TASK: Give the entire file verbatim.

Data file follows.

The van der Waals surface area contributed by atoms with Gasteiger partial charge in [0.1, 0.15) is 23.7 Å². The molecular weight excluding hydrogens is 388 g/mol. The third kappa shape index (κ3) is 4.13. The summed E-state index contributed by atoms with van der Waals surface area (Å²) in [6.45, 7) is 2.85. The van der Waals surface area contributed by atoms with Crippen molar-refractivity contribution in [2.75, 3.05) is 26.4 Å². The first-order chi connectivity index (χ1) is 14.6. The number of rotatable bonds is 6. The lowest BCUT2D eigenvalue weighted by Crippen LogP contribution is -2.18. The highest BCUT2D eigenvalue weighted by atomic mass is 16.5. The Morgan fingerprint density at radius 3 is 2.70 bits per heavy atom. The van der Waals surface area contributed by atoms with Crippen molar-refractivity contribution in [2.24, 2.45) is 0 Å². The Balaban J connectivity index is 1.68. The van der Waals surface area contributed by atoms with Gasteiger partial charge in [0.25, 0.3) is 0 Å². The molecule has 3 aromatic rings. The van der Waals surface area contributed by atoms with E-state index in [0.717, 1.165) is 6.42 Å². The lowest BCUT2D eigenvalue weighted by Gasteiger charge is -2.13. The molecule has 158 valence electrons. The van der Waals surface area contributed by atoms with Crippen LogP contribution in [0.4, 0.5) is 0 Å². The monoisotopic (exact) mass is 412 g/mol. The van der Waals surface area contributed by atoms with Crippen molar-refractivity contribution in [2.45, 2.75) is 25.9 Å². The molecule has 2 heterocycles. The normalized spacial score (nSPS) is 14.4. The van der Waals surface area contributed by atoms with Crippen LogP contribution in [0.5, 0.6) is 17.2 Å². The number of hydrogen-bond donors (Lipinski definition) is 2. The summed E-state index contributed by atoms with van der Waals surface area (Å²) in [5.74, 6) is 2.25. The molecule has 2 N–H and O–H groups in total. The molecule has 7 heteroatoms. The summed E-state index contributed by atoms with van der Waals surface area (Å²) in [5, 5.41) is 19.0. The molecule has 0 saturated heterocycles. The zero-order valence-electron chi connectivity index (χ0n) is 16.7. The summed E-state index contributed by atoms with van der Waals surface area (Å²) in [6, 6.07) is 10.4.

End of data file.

The van der Waals surface area contributed by atoms with Gasteiger partial charge in [0.1, 0.15) is 23.7 Å². The molecular weight excluding hydrogens is 388 g/mol. The third kappa shape index (κ3) is 4.13. The summed E-state index contributed by atoms with van der Waals surface area (Å²) in [6.45, 7) is 2.85. The van der Waals surface area contributed by atoms with Crippen molar-refractivity contribution in [2.75, 3.05) is 26.4 Å². The first-order chi connectivity index (χ1) is 14.6. The number of rotatable bonds is 6. The lowest BCUT2D eigenvalue weighted by Crippen LogP contribution is -2.18. The highest BCUT2D eigenvalue weighted by atomic mass is 16.5. The Morgan fingerprint density at radius 3 is 2.70 bits per heavy atom. The van der Waals surface area contributed by atoms with Crippen molar-refractivity contribution in [2.24, 2.45) is 0 Å². The Balaban J connectivity index is 1.68. The van der Waals surface area contributed by atoms with Gasteiger partial charge in [0.25, 0.3) is 0 Å². The molecule has 3 aromatic rings. The van der Waals surface area contributed by atoms with E-state index in [0.717, 1.165) is 6.42 Å². The lowest BCUT2D eigenvalue weighted by Gasteiger charge is -2.13. The molecule has 158 valence electrons. The van der Waals surface area contributed by atoms with Crippen LogP contribution in [0.4, 0.5) is 0 Å². The monoisotopic (exact) mass is 412 g/mol. The van der Waals surface area contributed by atoms with Crippen molar-refractivity contribution in [2.45, 2.75) is 25.9 Å². The molecule has 2 heterocycles. The normalized spacial score (nSPS) is 14.4. The van der Waals surface area contributed by atoms with Crippen LogP contribution in [0.5, 0.6) is 17.2 Å². The number of hydrogen-bond donors (Lipinski definition) is 2. The summed E-state index contributed by atoms with van der Waals surface area (Å²) in [5.74, 6) is 2.25. The molecule has 2 N–H and O–H groups in total. The molecule has 7 heteroatoms. The summed E-state index contributed by atoms with van der Waals surface area (Å²) in [5, 5.41) is 19.0. The molecule has 0 saturated heterocycles. The zero-order valence-electron chi connectivity index (χ0n) is 16.7. The summed E-state index contributed by atoms with van der Waals surface area (Å²) in [6, 6.07) is 10.4.